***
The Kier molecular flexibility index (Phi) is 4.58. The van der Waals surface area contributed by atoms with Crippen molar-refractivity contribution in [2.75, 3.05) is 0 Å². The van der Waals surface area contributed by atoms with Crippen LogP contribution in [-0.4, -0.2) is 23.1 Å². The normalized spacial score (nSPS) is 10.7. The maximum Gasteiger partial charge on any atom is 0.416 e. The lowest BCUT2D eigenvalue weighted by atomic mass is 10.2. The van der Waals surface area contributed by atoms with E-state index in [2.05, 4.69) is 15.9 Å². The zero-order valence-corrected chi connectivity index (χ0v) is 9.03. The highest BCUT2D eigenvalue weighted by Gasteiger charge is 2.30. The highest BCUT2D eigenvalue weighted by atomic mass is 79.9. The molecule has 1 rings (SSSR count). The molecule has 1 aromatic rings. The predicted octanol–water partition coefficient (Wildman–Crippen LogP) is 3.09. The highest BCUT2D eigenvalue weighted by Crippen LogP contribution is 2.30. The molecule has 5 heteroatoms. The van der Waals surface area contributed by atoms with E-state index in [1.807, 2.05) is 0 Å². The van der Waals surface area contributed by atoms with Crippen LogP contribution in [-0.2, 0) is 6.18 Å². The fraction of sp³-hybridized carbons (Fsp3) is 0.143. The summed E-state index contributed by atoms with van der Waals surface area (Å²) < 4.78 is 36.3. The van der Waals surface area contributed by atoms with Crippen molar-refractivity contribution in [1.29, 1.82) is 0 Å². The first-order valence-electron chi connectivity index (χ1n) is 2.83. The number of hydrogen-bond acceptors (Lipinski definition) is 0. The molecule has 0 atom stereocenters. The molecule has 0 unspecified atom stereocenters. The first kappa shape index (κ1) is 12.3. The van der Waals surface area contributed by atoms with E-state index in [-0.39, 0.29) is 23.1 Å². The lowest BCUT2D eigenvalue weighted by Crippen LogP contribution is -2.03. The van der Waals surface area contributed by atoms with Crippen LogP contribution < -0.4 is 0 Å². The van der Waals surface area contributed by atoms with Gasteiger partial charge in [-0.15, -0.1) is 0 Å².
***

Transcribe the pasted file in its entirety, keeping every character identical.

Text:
The Kier molecular flexibility index (Phi) is 4.58. The van der Waals surface area contributed by atoms with Crippen molar-refractivity contribution in [2.75, 3.05) is 0 Å². The van der Waals surface area contributed by atoms with Crippen LogP contribution in [-0.4, -0.2) is 23.1 Å². The normalized spacial score (nSPS) is 10.7. The maximum Gasteiger partial charge on any atom is 0.416 e. The lowest BCUT2D eigenvalue weighted by atomic mass is 10.2. The van der Waals surface area contributed by atoms with E-state index in [2.05, 4.69) is 15.9 Å². The zero-order valence-corrected chi connectivity index (χ0v) is 9.03. The highest BCUT2D eigenvalue weighted by Gasteiger charge is 2.30. The highest BCUT2D eigenvalue weighted by atomic mass is 79.9. The molecule has 1 rings (SSSR count). The molecule has 1 aromatic rings. The predicted octanol–water partition coefficient (Wildman–Crippen LogP) is 3.09. The highest BCUT2D eigenvalue weighted by Crippen LogP contribution is 2.30. The molecule has 5 heteroatoms. The van der Waals surface area contributed by atoms with E-state index in [1.807, 2.05) is 0 Å². The van der Waals surface area contributed by atoms with Crippen LogP contribution in [-0.2, 0) is 6.18 Å². The fraction of sp³-hybridized carbons (Fsp3) is 0.143. The summed E-state index contributed by atoms with van der Waals surface area (Å²) < 4.78 is 36.3. The van der Waals surface area contributed by atoms with Crippen molar-refractivity contribution in [1.29, 1.82) is 0 Å². The first-order valence-electron chi connectivity index (χ1n) is 2.83. The number of hydrogen-bond acceptors (Lipinski definition) is 0. The molecule has 0 atom stereocenters. The molecule has 0 unspecified atom stereocenters. The first kappa shape index (κ1) is 12.3. The van der Waals surface area contributed by atoms with E-state index in [-0.39, 0.29) is 23.1 Å². The lowest BCUT2D eigenvalue weighted by Crippen LogP contribution is -2.03. The van der Waals surface area contributed by atoms with Crippen LogP contribution < -0.4 is 0 Å². The van der Waals surface area contributed by atoms with Gasteiger partial charge in [-0.15, -0.1) is 0 Å².